Bridge for Pelvic Pain: An Interview (Part 1)

 

We're so excited to be joined by Carin Willis, a tireless advocate for pelvic pain patients and the founder of Bridge for Pelvic Pain.  She has overcome chronic pain in her personal life, and after finding some relief she's working to 'pay it forward,' connecting chronic pelvic pain and IC patients with resources that can help.  We're excited to have her with us for a two-part interview about her personal healing journey and what she's doing for the pelvic pain community.  

Nicole:  Hi Carin, thanks for taking the time to connect with us.  You obviously have an inspiring personal experience with chronic pain – can you talk a little about your own story, and how it led to the work you are now doing with Bridge for Pelvic Pain?

 

 

Carin:  Thank you so much for the opportunity to share my personal experience with your team and with your readers. I have suffered from chronic pain since childhood in the form of chronic headaches, TMJ, and Irritable Bowel Syndrome (IBS). When I was 27 years old I was diagnosed with a chronic and painful bladder disease called Interstitial Cystitis (IC) and shortly after that I also developed chronic sexual pain. As you can imagine, the stigma and depression of dealing with pain in such an intimate part of my body, at such a young age was quite devastating. My prognosis from several doctors was to ‘learn to live with it’ while I was given a multitude of prescriptions for the pain, muscle spasms, as well as antidepressants. Personally I found the medications to barely mask the pain I was experiencing plus I had to deal with the side effects of the medication. I was determined to uncover another way to feel better as the alternative to take pain medications for the rest of my life was both depressing and painful on many levels. I figured that I had nothing to lose by trying an alternative route.  I was very motivated to get my health and my life back.

 

My journey towards my health recovery took close to eight years* and encompassed utilizing an integrative approach including diet, acupuncture, natural antibiotics as well as healing my mind, and spirit through various avenues including counseling, meditation, and breath work. After eight long years of hard work, my symptoms of IC and chronic sexual pain diminished to a very manageable level and I decided it was time to ‘give back’ and share my journey, successes, and ideas for health recovery with the IC/chronic pelvic pain community. I created a website and blog (www.icpbssupport.com) to share my story as well as helpful resources, treatments, and integrative therapies.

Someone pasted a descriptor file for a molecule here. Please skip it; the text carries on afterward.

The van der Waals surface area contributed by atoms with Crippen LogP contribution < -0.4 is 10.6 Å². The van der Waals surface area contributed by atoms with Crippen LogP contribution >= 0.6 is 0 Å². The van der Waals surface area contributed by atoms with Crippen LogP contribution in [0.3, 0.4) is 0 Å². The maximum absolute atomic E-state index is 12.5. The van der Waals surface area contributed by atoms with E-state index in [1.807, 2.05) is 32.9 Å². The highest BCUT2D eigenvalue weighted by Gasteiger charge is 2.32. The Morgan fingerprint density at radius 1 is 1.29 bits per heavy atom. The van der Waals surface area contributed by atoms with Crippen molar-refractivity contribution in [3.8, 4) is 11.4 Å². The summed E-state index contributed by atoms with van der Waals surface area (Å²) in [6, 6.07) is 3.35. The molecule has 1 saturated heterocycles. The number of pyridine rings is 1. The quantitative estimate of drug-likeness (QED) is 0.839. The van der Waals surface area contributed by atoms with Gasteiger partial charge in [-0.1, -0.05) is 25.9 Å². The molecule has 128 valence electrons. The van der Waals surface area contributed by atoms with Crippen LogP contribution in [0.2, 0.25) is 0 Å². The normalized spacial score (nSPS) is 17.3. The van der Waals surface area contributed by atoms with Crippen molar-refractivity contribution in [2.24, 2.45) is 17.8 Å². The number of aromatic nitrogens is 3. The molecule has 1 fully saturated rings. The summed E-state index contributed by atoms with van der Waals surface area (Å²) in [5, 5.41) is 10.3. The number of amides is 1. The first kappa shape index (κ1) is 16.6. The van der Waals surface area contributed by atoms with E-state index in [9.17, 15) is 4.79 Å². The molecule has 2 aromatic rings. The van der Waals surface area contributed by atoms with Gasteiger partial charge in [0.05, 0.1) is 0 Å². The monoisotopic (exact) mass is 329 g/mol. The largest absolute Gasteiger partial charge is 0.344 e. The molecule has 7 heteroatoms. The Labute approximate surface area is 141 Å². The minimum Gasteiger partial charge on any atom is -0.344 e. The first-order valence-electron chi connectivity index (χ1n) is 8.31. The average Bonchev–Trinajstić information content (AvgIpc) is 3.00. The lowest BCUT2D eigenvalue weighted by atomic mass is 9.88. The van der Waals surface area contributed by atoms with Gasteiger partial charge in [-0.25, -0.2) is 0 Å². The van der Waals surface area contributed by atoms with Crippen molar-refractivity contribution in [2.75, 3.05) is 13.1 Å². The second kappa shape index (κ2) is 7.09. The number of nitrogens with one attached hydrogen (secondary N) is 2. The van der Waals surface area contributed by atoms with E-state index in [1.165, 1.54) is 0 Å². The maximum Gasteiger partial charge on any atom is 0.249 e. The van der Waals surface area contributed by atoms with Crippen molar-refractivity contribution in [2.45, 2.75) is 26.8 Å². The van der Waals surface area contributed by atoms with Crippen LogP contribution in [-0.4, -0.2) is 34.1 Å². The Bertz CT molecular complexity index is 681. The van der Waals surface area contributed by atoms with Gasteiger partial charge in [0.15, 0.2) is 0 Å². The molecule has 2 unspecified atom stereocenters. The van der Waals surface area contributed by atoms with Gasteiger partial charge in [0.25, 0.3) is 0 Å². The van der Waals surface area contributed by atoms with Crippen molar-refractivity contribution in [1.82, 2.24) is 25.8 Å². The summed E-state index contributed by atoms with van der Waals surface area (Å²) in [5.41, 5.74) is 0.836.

I began to be contacted by chronic pelvic pain patients and doctors throughout the world which lead to interviewing chronic pelvic pain doctors throughout the United States and learning more about the pelvic floor and how our bodies process chronic pain. I also realized that surrounding myself with a positive team of doctors, family, friends and patients was a key to my health recovery. After about three years of interacting with patients and doctors through the support website I felt that it was important to create a nonprofit to integrate all that I had personally learned about chronic pelvic pain and recovery through an integrative approach. Because of my connections from the support website I was able to immediately begin collaborating with doctors, patients, and physical therapists who believed in our collective vision of starting a nonprofit focused on providing resources, education and hope for all of the chronic pelvic, sexual and genital pain conditions through an integrative approach. In January of 2014, Bridge for Pelvic Pain (a non-profit based in Colorado Springs, CO) was formed. Although we are incorporated in Colorado, we are able to reach chronic pelvic pain patients throughout the world through the Internet and social media through our website, Facebook chats, and other support and educational vehicles. It is truly the fulfillment of a dream that many of us had to serve the chronic pelvic, sexual, and genital pain community.